The NFL is not fining Jadeveon Clowney for his helmet-to-helmet hit that concussed Carson Wentz in last weekend’s Philadelphia Eagles versus Seattle Seahawks wild card game, according to a report from the Washington Post’s Mark Maske.
Officials declined to throw a flag on the play and then defended their decision after the game. Now the league is standing by the ruling on the field.
Pretty dumb, if you ask me. It’s clear that what Clowney did was not a normal football play. Hell, former NFL vice president of officiating Mike Pereira called the hit a “cheap shot.”
Just watch it again:
Wentz dives forward on this play against the Seahawks and takes a helmet-to-helmet shot to the back of the head from Clowney. There’s no call because refs said he didn’t give himself up. #Eagles— Brandon Lee Gowton (@BrandonGowton) January 6, 2020
The NFL stood to benefit from penalizing Clowney’s hit. Their product suffered on Sunday evening when Wentz was taken out with a dangerous blow to the head just nine snaps into the game. One would think they’d be aiming to discourage defenders from taking out quarterbacks like this moving forward.
But hey, at least the league stood behind their refs! You know, the people that the fans really tune in to see.
Should the NFL have fined Jadeveon Clowney for his hit on Carson Wentz?
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Doug Pederson talked more about Clowney’s hit on Wentz earlier today with Angelo Cataldi on SportsRadio 94WIP.
CATALDI: The other big issue, this is more emotional to fans than what we’ve been discussing here, is the way the season ended for Carson Wentz. Could you share with the city your emotions about how it ended?
PEDERSON: Well, listen. I’m disappointed, like our fans our, like I think Carson is. And it’s unfortunate. It’s the part of our game that we know happens. We know these things do happen. Right or wrong, I’m not here to point the finger, I’m not here to point blame at anybody. It’s something we’re trying to continue to obviously educate our players, educate our officials, educate coaches, the entire league, to try to get these plays out of our league. I don’t necessarily agree with the hit, I think it was possibly should’ve been a penalty. But I can’t go back and change it. It doesn’t change anything about maybe where Carson was during the game. And it’s unfortunate it happened the way it happened. And that Carson couldn’t finish that football game.
CATALDI: Doug, I can tell you, we’ve done 20 hours with the fans this week. They feel cheated because Carson did so much to get you guys to the playoffs and then it was just torn away from him. Do you have that sense too, that the way it all played out was unfair?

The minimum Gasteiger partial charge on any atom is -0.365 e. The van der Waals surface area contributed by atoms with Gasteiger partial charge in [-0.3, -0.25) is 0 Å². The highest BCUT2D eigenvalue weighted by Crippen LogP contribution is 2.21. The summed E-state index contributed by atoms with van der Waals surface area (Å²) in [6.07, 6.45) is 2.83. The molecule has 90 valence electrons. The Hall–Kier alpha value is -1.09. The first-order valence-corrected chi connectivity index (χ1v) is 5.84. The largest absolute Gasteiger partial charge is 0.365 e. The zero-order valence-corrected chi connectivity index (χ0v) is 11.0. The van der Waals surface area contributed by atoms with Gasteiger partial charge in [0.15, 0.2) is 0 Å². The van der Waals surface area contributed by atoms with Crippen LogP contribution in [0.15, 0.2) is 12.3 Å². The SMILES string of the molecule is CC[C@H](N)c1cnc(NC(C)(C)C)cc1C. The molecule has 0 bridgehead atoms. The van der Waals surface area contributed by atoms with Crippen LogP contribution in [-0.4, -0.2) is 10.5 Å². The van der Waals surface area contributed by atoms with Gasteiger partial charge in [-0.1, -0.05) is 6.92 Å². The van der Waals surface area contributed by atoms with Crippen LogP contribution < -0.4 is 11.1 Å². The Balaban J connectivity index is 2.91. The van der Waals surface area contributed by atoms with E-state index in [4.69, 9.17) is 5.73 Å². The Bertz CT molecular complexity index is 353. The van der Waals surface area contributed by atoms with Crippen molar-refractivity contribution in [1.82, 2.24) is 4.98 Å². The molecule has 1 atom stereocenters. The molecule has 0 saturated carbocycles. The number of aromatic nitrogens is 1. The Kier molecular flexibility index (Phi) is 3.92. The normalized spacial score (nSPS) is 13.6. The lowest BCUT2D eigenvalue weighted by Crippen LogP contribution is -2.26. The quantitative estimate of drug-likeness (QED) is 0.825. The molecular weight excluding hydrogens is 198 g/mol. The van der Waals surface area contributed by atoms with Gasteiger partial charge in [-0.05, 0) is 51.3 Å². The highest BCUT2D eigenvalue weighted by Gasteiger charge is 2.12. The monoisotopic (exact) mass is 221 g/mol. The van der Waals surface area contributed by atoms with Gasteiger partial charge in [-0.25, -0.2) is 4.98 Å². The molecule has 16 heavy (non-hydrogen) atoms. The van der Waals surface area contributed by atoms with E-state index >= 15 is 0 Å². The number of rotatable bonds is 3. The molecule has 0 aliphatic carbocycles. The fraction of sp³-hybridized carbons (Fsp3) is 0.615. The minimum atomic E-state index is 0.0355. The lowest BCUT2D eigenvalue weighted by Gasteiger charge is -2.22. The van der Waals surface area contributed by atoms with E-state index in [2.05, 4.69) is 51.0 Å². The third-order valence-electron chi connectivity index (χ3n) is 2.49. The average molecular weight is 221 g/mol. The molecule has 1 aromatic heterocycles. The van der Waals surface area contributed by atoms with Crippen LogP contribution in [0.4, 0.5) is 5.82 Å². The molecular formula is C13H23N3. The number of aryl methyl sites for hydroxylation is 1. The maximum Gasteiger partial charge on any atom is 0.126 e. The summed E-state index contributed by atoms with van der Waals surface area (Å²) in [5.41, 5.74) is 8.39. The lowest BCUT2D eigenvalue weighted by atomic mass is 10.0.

PEDERSON: I don’t know about unfair. Listen, these are plays, as you guys know, we’re trying to get these plays out of our game. They’re unnecessary. It’s an unnecessary roughness. Should it have been penalized at the time? Yeah, it probably should have. But if it was or wasn’t, it doesn’t change the fact that Carson probably would’ve been out of the game because of the hit anyway. So it doesn’t change any of that. I am disappointed that Carson couldn’t finish our season, whether we had won that football game or not, that he couldn’t have been the guy who stood on the field at the end of the fourth quarter when the clock ticked to zero, that he wasn’t the guy. Because he had a tremendous, tremendous football season … how he led this team. And I can see the disappointment in the fans and kind of feel that emotion that they’re feeling. From that standpoint, I am disappointed that way.
CATALDI: Doug, [you’ve] said in the past when there was a call that was made or wasn’t made that you didn’t agree with, you would send a tape to the league offices. Did you do it in this case?
PEDERSON: Yeah. We always send these plays in, multiple plays every week. And send them into the league office for clarification.
CATALDI: The other thing that came out of this, Doug, was that people who are kind of on the fence about Carson said this is another example of him being prone to injury. Do you agree with that perspective?
PEDERSON: I don’t agree. This hit had nothing to do with … anything other than an unnecessary roughness hit. That’s what it was. It wasn’t a guy rolling up on his leg, or him scrambling — he was scrambling, but he wasn’t scrambling and then trying to take a shot. He was actually protecting himself by going down in this instance. So, I don’t necessarily think that he’s injury prone that way. He played really tough this season. Physically, and mentally. He batted through his own soreness and pain and different things throughout the year. So, I think this was a great year for him, physically, from that standpoint.